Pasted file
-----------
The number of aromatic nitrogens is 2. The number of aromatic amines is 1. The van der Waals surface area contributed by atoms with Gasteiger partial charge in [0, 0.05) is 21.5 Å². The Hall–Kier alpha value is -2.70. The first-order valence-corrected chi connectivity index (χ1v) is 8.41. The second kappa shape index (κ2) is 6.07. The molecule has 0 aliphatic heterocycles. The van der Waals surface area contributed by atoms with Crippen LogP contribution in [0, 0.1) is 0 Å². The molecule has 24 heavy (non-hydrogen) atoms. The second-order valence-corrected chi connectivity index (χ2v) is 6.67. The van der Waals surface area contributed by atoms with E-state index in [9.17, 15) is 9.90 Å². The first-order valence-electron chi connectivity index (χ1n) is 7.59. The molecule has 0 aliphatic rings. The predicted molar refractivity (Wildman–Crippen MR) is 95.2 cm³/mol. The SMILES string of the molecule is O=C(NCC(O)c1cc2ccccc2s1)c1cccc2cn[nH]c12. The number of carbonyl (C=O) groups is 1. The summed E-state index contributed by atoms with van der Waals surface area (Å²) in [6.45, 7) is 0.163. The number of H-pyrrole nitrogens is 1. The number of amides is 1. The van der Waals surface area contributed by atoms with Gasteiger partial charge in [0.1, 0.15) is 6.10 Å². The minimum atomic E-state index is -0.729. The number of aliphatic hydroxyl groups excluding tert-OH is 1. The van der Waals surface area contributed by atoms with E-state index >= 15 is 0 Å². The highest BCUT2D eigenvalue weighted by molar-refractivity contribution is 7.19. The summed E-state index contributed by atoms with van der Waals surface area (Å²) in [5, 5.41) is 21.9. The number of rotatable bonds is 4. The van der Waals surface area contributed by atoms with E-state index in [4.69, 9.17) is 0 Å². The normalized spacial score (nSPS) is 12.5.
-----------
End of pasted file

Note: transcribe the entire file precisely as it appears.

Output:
The number of aromatic nitrogens is 2. The number of aromatic amines is 1. The van der Waals surface area contributed by atoms with Gasteiger partial charge in [0, 0.05) is 21.5 Å². The Hall–Kier alpha value is -2.70. The first-order valence-corrected chi connectivity index (χ1v) is 8.41. The second kappa shape index (κ2) is 6.07. The molecule has 0 aliphatic heterocycles. The van der Waals surface area contributed by atoms with Crippen LogP contribution in [0, 0.1) is 0 Å². The molecule has 24 heavy (non-hydrogen) atoms. The second-order valence-corrected chi connectivity index (χ2v) is 6.67. The van der Waals surface area contributed by atoms with E-state index in [9.17, 15) is 9.90 Å². The first-order valence-electron chi connectivity index (χ1n) is 7.59. The molecule has 0 aliphatic rings. The predicted molar refractivity (Wildman–Crippen MR) is 95.2 cm³/mol. The SMILES string of the molecule is O=C(NCC(O)c1cc2ccccc2s1)c1cccc2cn[nH]c12. The number of carbonyl (C=O) groups is 1. The summed E-state index contributed by atoms with van der Waals surface area (Å²) in [6.45, 7) is 0.163. The number of H-pyrrole nitrogens is 1. The number of amides is 1. The van der Waals surface area contributed by atoms with Gasteiger partial charge in [0.1, 0.15) is 6.10 Å². The minimum atomic E-state index is -0.729. The number of aliphatic hydroxyl groups excluding tert-OH is 1. The van der Waals surface area contributed by atoms with E-state index >= 15 is 0 Å². The highest BCUT2D eigenvalue weighted by molar-refractivity contribution is 7.19. The summed E-state index contributed by atoms with van der Waals surface area (Å²) in [5, 5.41) is 21.9. The number of rotatable bonds is 4. The van der Waals surface area contributed by atoms with E-state index in [4.69, 9.17) is 0 Å². The normalized spacial score (nSPS) is 12.5.